Even as I collected these moments of pride, strangers never failed to make my question myself. Complete strangers would approach me at family dinners and ask if they could pray for me. My skin crawled as the stranger grabbed my hand and looked at me with pity swimming in their eyes. Whether I was walking down the street, going shopping, or attending college, I was congratulated by strangers. I was successful because I had managed to do something beyond being disabled. Stella Young coined this idea as inspiration porn. Inspiration porn is when “we’re objectifying disabled people for the benefit of nondisabled people.” Images and quotations that feature disability, such as “The only disability in life is a bad attitude,” are used to “inspire you, to motivate you, so that we can look at them and think, ‘Well, however bad my life is, it could be worse. I could be that person.’” Inspiration porn increases the fear and stigma of disability. Instead of recognizing the value of the disability community, able-bodied society marvels at us because the simple act of living with a disability is more than they can imagine doing if they were us.
I didn’t realize the vast impact these strangers had on me until I learned about internalized ableism my sophomore year of college. Internalized ableism is when the stigma and social conceptions of disability become so ingrained in a disabled person that we begin to believe society’s ideas about ourselves. I’ve struggled for as long as I can remember with thinking I was a burden, I took up too much space, and I was too dependent on others. My family was not reinforcing any of those ideas and I certainly didn’t come up with them. But popular movie tropes taught me that I was a burden on the caretakers in my family. The medical industry ensured I knew I took up too much space as insurance denied my medical resources. My peers showed me I was too dependent as they went off on journeys that weren’t physically accessible without me. Why, even as a child, was I instilled with the idea that my disability held me back? Why did my disability make me any less perfect? Any less me? It’s because even at the young age of 6, I was ingrained with internalized ableism.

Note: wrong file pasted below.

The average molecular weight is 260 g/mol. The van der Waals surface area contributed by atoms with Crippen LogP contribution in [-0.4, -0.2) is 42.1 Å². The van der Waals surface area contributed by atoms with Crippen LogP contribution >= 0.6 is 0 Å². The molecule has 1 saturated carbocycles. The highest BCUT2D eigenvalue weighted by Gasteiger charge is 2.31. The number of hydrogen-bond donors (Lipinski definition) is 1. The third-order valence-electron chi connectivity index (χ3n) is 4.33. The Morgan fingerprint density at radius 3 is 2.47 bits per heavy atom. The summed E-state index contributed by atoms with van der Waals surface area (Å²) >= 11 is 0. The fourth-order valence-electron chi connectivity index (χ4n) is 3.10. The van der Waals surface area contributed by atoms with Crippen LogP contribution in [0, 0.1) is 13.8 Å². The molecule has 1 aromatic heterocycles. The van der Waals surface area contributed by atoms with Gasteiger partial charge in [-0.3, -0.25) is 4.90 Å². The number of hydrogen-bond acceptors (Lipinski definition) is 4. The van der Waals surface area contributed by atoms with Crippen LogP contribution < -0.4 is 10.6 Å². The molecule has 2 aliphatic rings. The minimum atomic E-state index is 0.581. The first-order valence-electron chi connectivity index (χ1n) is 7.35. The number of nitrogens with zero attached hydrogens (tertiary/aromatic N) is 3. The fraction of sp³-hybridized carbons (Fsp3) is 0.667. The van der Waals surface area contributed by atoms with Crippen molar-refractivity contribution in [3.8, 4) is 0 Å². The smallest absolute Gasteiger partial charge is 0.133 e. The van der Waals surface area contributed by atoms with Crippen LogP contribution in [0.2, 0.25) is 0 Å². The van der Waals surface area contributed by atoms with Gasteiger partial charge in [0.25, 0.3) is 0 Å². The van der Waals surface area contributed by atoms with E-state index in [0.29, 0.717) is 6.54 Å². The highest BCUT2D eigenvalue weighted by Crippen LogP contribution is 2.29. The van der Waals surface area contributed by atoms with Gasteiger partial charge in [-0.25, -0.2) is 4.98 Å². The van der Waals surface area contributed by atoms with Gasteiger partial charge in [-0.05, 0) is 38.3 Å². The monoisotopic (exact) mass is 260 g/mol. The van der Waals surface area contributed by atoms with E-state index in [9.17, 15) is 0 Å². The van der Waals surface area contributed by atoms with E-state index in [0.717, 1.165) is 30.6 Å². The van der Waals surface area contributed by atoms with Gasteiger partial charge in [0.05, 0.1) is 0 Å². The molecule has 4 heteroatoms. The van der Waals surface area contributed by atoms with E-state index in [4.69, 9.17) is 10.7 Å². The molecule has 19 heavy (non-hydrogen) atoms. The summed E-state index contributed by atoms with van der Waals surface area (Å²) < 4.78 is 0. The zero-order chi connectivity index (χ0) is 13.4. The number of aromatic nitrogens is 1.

If we grow up with internalized ableism, how is the disability community supposed to find pride when society tells and shows us repeatedly that we have no value or space in our world? Why is it our responsibility to fight this stigma to love ourselves? Why do we have to prove our worth over and over again? Unfortunately, there is no easy answer to any of these questions. Even finding our own personal answers does not necessarily mean that we achieve pride in our disabilities. The disability community has been hidden away for decades because the world fears disability. The world cannot fathom how we find pride in what they view to be broken bodies and minds. But we do. We find pride in ourselves as we survive and thrive despite all of these obstacles. We find pride as we persevere and achieve our dreams despite the numerous times they said we couldn’t. We find pride as we truly inspire our peers because of our accomplishments rather than just our disabilities. We find pride as we fight for accommodations to access our world. We find pride because we have accomplished incredible progress as a community. We find pride because we are fighting everyday against a society that doesn’t value us and a world that wasn’t made for us.
I find pride because at the end of the day I am who I am because of my disability. The lowest lows I have fought against and the highest highs I have achieved have been due to my disability. My hopes, dreams, motivations, and passions are all driven by my disability. Others might not see the internal battle I fight daily against ableism. But surviving this fight, even on the days where I don’t believe I can, is the greatest source of my pride. As an adult, I firmly believe that I am perfect because I am disabled and a part of the glorious disability community that will never stop fighting until society finds pride in disability and praises our value.
By: Allie Tubbs